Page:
5 Tips For Creating Click-Worthy Headlines

As content creators, we spend hours writing, editing and re-editing our content before it goes live. We maintain extremely high standards for our work, making sure that the content we feature on our sites and social media profiles is high-quality, relevant and formatted perfectly for our audience.

Unfortunately, many of us mistakenly overlook the most important part of content creation: the title.

In today’s online world of shock-driven click-bait, it’s hard to walk the thin line between tacky and click-worthy content marketing titles. But, believe it or not, you don’t have to plaster a picture of a kitten on your posts or claim you have found the next “fat-fighting super-food” to earn an engaged audience. These five tips will set you on your way to creating powerful titles that attract the traffic your content deserves.

Pose or Answer A Relevant Question

Your audience is constantly bombarded by content, and research has shown that some of the most effective titles pose an interesting and relevant question. These titles give just the right amount of information so the readers’ curiosity is piqued, but little enough that they feel they must click to resolve this curiosity.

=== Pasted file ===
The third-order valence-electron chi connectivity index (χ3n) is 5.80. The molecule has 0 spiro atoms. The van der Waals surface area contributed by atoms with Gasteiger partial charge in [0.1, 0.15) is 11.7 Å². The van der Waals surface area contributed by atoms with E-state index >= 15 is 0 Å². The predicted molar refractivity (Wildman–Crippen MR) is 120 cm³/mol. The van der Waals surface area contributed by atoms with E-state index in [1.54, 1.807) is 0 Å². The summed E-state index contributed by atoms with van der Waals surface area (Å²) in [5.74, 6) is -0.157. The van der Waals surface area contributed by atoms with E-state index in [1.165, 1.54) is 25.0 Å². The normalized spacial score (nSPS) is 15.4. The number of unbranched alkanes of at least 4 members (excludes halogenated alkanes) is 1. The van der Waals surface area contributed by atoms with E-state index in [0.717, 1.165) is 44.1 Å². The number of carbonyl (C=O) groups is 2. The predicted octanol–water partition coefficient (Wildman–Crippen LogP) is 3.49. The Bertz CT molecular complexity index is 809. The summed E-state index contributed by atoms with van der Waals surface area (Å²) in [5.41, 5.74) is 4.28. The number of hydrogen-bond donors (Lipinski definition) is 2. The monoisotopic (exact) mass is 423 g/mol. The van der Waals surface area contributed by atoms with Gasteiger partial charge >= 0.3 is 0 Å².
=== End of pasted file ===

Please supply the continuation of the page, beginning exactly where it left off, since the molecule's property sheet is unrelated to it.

You don’t always have to ask an outright question to get the benefits, either. Your title can also answer a valuable question. Here are 3 great examples of how you can use questions and answers to snag clicks:

Make Them Laugh and Make Them Cry

Emotion is an extremely powerful motivator. We know that pictures of adorable babies and goofy puppies attract clicks, but how can our words duplicate this effect, and how can we use emotion in our titles without compromising the integrity of our subject matter? If you apply emotion to your titles subtly, you can avoid seeming gimmicky while still capitalizing on your audiences’ core emotional needs and desires.

These titles, for instance, summon feelings of concern for our family, relief of our stress and a shot at understanding what we all want most: happiness.

Keep SEO in Mind

It doesn’t matter how amazing your content is or how powerful your title if your audience can’t easily find it through search. If you want to make sure that the most people possible see your content, you have to strategize your titles around the phrasing that will get the most qualified search volume.

Google Keyword Planner is the most popular tool for optimizing content titles, but there are plenty of other simple tools available out there. This guide, from BruceClay.com, is one of my favorite resources for learning how to use the keyword planner. It’s helpful in understanding how you can use Keyword Planner to brainstorm titles, find popular phrases and even perform valuable competitive analysis. While it may seem intimidating at first, once you start to see the benefits of optimizing your titles, you will wonder how you ever survived before discovering the Keyword Planner.

Incorporate Trending Current Events

Capitalizing on current events is one of the easiest ways to attract viewers to your content. If an event is popular in the media, you automatically know that it will have high search volume. By including a trending current event in your title, you can capture some of this search volume for your content piece while also providing valuable input that establishes long-term credibility. These two small businesses tapped into search volume surrounding the Ebola Outbreak and Midterm Elections: